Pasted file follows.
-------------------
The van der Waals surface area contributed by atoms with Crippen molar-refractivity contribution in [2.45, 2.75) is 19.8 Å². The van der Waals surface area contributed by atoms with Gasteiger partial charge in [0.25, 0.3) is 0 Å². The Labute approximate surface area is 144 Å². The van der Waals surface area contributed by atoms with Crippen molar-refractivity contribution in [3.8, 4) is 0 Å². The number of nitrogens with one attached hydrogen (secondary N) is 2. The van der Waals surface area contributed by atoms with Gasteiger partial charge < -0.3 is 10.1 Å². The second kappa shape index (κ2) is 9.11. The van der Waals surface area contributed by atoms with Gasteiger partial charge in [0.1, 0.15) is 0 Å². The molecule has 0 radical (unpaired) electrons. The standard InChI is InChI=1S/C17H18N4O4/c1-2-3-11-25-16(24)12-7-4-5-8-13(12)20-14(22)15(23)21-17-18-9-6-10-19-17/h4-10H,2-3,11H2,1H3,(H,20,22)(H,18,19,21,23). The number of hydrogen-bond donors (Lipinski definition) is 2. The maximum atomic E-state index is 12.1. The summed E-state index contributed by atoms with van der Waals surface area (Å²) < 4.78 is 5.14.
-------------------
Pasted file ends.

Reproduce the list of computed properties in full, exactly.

The van der Waals surface area contributed by atoms with Crippen molar-refractivity contribution in [2.45, 2.75) is 19.8 Å². The van der Waals surface area contributed by atoms with Gasteiger partial charge in [0.25, 0.3) is 0 Å². The Labute approximate surface area is 144 Å². The van der Waals surface area contributed by atoms with Crippen molar-refractivity contribution in [3.8, 4) is 0 Å². The number of nitrogens with one attached hydrogen (secondary N) is 2. The van der Waals surface area contributed by atoms with Gasteiger partial charge < -0.3 is 10.1 Å². The second kappa shape index (κ2) is 9.11. The van der Waals surface area contributed by atoms with Gasteiger partial charge in [0.1, 0.15) is 0 Å². The molecule has 0 radical (unpaired) electrons. The standard InChI is InChI=1S/C17H18N4O4/c1-2-3-11-25-16(24)12-7-4-5-8-13(12)20-14(22)15(23)21-17-18-9-6-10-19-17/h4-10H,2-3,11H2,1H3,(H,20,22)(H,18,19,21,23). The number of hydrogen-bond donors (Lipinski definition) is 2. The maximum atomic E-state index is 12.1. The summed E-state index contributed by atoms with van der Waals surface area (Å²) < 4.78 is 5.14.